Dear Artist,

Yesterday I visited an energetic fellow who has produced his first ten paintings during the past three weeks. At his request I gave him my dollar crit — my best, most thoughtful, encouraging and circumspect. Every artist is different, I told myself — the best a crit guy can do is to be empathetic. As I drove away I remembered how I might have saved him a lifetime of trouble by just telling him a few particular things that he was not to do. I’ve often thought this. But I dislike the word “don’t.” I don’t like to use it. Down deep I think there shouldn’t be a “don’t” left in the world. In some ways, in art, there isn’t. So, at the risk of sounding authoritative, I’ll just whisper the word:


​Leonardo da Vinci’s study for a flying machine

Don’t do watercolours on cheap paper.
Don’t use fugitive inks.
Don’t put your brush in your mouth — or smoke.
Don’t think it’s going to get easier.
Don’t lock yourself into anything.
Don’t try to sell your work right away.
Don’t sweat the small stuff; go for the big picture.
Don’t worry when somebody says your work is not so hot.
Don’t worry when somebody says your work is great.
Don’t take yourself too seriously.
Don’t be afraid to do something over and over.
Don’t listen too much to perceived authority.
Don’t be afraid to listen to your own intelligence.
Don’t try to please anybody except yourself.
Don’t be either too vain or too modest.
Don’t talk about what you’re going to do.
Don’t be afraid to look at other people’s stuff.
Don’t think you’re an undiscovered genius.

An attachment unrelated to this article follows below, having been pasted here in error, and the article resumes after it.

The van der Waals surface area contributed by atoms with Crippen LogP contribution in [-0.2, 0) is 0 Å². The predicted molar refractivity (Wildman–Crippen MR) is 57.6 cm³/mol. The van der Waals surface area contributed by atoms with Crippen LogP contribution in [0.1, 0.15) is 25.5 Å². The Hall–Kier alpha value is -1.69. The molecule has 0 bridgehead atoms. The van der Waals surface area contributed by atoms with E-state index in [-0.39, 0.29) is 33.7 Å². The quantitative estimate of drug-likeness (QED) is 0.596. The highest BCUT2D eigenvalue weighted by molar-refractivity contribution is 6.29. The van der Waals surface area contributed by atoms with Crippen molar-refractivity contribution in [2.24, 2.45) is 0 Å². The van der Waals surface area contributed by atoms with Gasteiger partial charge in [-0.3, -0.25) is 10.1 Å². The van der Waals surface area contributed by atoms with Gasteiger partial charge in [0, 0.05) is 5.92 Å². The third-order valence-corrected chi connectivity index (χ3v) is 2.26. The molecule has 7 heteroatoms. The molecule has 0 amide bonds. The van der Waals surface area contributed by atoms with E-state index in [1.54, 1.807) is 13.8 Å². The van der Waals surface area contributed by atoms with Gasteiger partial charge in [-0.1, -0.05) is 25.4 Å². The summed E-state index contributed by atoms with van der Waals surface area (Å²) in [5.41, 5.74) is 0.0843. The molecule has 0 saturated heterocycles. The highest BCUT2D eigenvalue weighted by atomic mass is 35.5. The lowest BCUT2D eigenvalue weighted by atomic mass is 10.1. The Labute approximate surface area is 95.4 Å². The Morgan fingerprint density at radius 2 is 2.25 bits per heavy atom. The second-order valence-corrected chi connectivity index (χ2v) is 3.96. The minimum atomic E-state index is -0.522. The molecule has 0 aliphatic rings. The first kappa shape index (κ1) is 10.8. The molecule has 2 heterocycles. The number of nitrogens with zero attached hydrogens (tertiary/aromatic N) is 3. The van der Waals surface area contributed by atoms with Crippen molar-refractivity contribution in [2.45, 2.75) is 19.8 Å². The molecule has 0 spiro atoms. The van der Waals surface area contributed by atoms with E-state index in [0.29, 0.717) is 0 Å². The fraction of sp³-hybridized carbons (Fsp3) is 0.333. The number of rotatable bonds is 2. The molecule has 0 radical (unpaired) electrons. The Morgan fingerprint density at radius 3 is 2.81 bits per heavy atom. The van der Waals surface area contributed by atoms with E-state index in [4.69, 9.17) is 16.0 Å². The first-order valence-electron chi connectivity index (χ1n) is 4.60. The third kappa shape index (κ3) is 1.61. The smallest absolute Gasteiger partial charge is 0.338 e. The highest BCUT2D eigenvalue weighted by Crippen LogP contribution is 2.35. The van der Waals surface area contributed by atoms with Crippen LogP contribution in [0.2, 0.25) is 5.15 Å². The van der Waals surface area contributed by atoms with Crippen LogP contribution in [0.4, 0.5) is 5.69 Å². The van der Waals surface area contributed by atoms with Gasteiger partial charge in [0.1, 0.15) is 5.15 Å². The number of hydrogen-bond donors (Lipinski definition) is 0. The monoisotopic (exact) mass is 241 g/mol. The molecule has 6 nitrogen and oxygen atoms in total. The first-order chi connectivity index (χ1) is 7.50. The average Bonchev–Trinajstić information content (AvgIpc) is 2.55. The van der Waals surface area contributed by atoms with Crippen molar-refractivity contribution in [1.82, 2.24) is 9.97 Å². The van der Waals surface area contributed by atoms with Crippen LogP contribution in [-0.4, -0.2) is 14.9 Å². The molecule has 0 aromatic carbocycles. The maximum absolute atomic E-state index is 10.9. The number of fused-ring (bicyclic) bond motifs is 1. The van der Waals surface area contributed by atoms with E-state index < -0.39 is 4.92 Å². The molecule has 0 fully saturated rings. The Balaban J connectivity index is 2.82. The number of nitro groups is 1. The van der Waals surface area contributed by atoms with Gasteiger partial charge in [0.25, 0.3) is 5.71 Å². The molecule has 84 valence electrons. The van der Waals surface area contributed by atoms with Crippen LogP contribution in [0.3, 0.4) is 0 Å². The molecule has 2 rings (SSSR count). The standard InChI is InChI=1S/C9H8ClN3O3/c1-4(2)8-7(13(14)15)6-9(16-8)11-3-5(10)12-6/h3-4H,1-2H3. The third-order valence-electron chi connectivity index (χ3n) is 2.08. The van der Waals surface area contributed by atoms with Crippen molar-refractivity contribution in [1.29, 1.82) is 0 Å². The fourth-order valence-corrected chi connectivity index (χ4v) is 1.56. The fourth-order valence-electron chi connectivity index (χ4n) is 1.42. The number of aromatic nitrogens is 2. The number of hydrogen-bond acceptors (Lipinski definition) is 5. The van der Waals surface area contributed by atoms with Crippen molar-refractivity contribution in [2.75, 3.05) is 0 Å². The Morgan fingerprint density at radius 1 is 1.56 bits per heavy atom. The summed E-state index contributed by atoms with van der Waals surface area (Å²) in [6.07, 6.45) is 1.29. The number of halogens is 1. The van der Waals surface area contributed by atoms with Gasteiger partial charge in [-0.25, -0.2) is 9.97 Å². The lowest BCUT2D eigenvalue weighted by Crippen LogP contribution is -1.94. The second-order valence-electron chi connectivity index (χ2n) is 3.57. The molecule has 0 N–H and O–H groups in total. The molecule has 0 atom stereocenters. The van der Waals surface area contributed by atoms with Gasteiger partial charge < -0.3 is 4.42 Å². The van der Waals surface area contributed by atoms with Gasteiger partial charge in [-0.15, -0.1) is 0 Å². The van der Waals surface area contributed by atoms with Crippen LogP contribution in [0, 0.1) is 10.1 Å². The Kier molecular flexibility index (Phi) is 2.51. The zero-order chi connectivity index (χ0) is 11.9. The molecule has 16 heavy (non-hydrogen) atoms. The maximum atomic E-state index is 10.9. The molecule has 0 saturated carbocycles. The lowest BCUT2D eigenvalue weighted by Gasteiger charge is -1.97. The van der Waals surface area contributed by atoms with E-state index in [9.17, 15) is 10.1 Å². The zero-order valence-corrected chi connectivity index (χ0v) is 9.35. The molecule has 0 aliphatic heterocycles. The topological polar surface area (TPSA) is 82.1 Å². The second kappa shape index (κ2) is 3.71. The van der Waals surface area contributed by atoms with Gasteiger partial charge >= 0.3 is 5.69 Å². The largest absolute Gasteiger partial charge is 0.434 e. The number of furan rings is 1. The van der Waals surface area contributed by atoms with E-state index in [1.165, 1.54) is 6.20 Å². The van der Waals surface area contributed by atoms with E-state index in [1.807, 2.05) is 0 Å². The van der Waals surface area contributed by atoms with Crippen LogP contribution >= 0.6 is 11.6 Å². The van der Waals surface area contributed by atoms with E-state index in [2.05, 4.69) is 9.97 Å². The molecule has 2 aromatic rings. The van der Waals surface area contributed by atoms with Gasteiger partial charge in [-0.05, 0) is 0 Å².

As well as “don’t,” don’t use the word “can’t,” “won’t,” and “shouldn’t.”
Don’t give up.


​Study drawing for a helicopter or “Aerial screw”
by Leonardo da Vinci

Best regards,


PS: “Anyone who conducts an argument by appealing to authority is not using his intelligence; he is just using his memory.” (Leonardo Da Vinci)

Esoterica: Now that’s done, here’s this: By eliminating the “d” word and its partners from your vocabulary you can put a positive spin on yourself and those around you. Informed optimism is the flood that lifts and carries seemingly impossible projects.

This letter was originally published as “Don’t” on August 21, 2001.

How to Think Like Leonardo da Vinci: Seven Steps to Genius Every Day by Michael J. Gelb is a noteworthy source of Leonardo insights.



  1. My favourite Robert letter… and my favourite “Don’t try to please anybody except yourself.” Do try to learn every day and get better… experiment… go down some of those dead ends … there might be something there …

  2. After my time, so far, of over 8 decades and at least 7 of them painting mostly watercolors I think Robert’s list is right on. I’m like a lot of folks, especially his family, I’m sorry Robert is gone. Sarah, that’s not a put-down. You’re doing great. We, like you, really miss your Dad!!

  3. Dear Painter’s Keys ;

    Above all else I have valued Robert’s direct advice such as the advice in this letter. It keeps me on track and I carry his words with me …. thank you .

    • Raymond Mosier on

      It is a perfect list. The best thing about a list of “Don’ts” is you can always point them out without every using the word “don’t”. Next time why not ——–? How do you think it would look if——-? etc, etc.

  4. Really strong. Regardless of which world your particular “art” lands in acting, painting, comedy – this is a strong and insightful list. Thanks for sharing it as always….